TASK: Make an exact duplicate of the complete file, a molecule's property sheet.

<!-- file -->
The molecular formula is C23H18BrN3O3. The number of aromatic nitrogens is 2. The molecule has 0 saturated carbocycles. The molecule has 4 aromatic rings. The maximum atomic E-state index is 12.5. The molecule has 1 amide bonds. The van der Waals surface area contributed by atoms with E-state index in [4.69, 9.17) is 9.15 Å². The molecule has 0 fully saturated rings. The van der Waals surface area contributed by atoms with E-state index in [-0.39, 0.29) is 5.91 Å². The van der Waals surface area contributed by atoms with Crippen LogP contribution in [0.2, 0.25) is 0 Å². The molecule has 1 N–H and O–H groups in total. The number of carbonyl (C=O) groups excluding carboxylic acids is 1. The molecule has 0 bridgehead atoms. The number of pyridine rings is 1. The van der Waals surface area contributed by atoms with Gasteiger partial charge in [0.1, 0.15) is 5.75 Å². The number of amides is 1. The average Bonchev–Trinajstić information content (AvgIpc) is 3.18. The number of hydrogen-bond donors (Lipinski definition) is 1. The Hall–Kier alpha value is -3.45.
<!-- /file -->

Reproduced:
The molecular formula is C23H18BrN3O3. The number of aromatic nitrogens is 2. The molecule has 0 saturated carbocycles. The molecule has 4 aromatic rings. The maximum atomic E-state index is 12.5. The molecule has 1 amide bonds. The van der Waals surface area contributed by atoms with E-state index in [4.69, 9.17) is 9.15 Å². The molecule has 0 fully saturated rings. The van der Waals surface area contributed by atoms with E-state index in [-0.39, 0.29) is 5.91 Å². The van der Waals surface area contributed by atoms with Crippen LogP contribution in [0.2, 0.25) is 0 Å². The molecule has 1 N–H and O–H groups in total. The number of carbonyl (C=O) groups excluding carboxylic acids is 1. The molecule has 0 bridgehead atoms. The number of pyridine rings is 1. The van der Waals surface area contributed by atoms with Gasteiger partial charge in [0.1, 0.15) is 5.75 Å². The number of amides is 1. The average Bonchev–Trinajstić information content (AvgIpc) is 3.18. The number of hydrogen-bond donors (Lipinski definition) is 1. The Hall–Kier alpha value is -3.45.